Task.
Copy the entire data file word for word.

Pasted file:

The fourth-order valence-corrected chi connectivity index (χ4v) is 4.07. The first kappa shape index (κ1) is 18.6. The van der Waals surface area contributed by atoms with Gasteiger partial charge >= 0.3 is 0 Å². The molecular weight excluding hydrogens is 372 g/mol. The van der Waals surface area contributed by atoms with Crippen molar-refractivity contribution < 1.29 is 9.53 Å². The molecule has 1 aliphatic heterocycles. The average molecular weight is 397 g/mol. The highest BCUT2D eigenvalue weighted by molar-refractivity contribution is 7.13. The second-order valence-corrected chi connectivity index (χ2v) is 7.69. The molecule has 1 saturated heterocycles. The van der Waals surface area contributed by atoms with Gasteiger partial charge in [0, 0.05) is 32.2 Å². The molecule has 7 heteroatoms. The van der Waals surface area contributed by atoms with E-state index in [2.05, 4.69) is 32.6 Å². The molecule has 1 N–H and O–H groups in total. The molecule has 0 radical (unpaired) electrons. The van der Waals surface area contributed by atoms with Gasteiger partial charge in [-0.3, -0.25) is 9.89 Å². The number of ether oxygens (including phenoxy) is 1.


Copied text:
The fourth-order valence-corrected chi connectivity index (χ4v) is 4.07. The first kappa shape index (κ1) is 18.6. The van der Waals surface area contributed by atoms with Gasteiger partial charge >= 0.3 is 0 Å². The molecular weight excluding hydrogens is 372 g/mol. The van der Waals surface area contributed by atoms with Crippen molar-refractivity contribution < 1.29 is 9.53 Å². The molecule has 1 aliphatic heterocycles. The average molecular weight is 397 g/mol. The highest BCUT2D eigenvalue weighted by molar-refractivity contribution is 7.13. The second-order valence-corrected chi connectivity index (χ2v) is 7.69. The molecule has 1 saturated heterocycles. The van der Waals surface area contributed by atoms with Gasteiger partial charge in [0, 0.05) is 32.2 Å². The molecule has 7 heteroatoms. The van der Waals surface area contributed by atoms with E-state index in [2.05, 4.69) is 32.6 Å². The molecule has 1 N–H and O–H groups in total. The molecule has 0 radical (unpaired) electrons. The van der Waals surface area contributed by atoms with Gasteiger partial charge in [-0.3, -0.25) is 9.89 Å². The number of ether oxygens (including phenoxy) is 1.